Travel agents must be vigilant about codeshare price discrepancies and act to protect their clients from overpaying, said Zane Kerby, ASTA's president and chief operating officer, commenting on reports that the new codeshare deal between American Airlines and US Airways has struck a pot-hole.
Kirby noted that the price for some code-share flights varies by more than double, depending on which airline it is booked.
These concerns are in addition to the mandatory disclosures of codeshares required by Department of Transportation (DOT) regulations, which was addressed by ASTA in a Member Alert on January 14, Kirby noted.
Since a consumer using the Internet on her own may not discover the discrepancy, it is especially important that agents act to prevent overpaying, Kirby said.
In the reports, an unnamed American spokesperson was quoted saying the price discrepancies will stop when the carriers adopt “common technology platforms,” Kirby commented.
“There is no current information on when that may happen. The technology integrations of other large merging airlines have often been plagued with problems, so this issue may last a while,” Kirby said.
“The evidence continues to grow,” added Kerby, “that in our ever-more complex marketplace, having a guide and mentor, someone to watch your back, is essential. This incident makes it even clearer that “Without a Travel Agent, You’re on Your Own,” Kerby said, underscoring the value of agents to the traveling public.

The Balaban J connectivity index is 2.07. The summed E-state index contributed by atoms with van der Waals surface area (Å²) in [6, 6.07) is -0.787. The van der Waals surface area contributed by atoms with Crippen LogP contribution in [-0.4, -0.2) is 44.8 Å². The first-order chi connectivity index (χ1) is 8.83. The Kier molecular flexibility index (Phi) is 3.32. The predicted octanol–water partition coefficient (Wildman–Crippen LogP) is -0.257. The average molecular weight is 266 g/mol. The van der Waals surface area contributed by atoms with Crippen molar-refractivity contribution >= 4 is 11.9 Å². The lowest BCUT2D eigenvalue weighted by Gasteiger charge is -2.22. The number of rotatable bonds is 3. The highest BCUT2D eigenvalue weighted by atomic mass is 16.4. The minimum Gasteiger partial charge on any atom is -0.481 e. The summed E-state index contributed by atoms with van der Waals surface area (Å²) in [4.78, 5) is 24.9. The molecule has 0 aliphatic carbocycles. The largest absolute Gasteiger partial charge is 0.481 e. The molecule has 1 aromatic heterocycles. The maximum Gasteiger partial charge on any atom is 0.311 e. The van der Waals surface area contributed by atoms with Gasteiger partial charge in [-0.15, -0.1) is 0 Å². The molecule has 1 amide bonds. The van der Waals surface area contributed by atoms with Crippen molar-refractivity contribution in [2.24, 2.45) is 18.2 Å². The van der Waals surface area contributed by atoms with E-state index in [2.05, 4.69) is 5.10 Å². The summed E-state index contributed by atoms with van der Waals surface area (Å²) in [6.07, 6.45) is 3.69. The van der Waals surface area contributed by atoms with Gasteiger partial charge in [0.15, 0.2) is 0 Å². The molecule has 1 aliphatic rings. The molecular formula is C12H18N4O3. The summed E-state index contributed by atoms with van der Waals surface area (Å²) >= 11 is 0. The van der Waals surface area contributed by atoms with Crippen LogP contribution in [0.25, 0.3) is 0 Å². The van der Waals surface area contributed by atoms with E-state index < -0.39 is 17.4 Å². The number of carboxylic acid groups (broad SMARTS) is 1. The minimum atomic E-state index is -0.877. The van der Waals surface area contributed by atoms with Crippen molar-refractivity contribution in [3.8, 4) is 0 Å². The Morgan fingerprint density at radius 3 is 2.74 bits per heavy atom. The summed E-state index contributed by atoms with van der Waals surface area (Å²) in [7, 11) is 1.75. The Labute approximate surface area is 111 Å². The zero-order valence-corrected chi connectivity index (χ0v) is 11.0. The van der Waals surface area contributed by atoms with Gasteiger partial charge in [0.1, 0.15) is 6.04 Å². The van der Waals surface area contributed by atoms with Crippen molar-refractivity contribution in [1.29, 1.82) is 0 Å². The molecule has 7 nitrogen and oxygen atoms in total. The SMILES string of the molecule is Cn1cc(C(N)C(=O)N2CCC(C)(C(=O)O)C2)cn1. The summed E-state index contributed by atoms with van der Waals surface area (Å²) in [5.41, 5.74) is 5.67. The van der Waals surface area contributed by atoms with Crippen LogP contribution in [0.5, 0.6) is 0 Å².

American Airlines and US Airways recently offered customers improved access to the combined company's global network through the first phase of a codeshare. Beginning Jan. 13, the airlines said customers can book flights on both airlines' networks through the codeshare for travel starting Jan. 23.
Through the codeshare, each airline will sell tickets operated by the other carrier using its own code and flight number, and customers will be able to easily combine select flights operated by each airline on a single itinerary when booking travel on aa.com, usairways.com, or through other travel distribution channels, the airline said.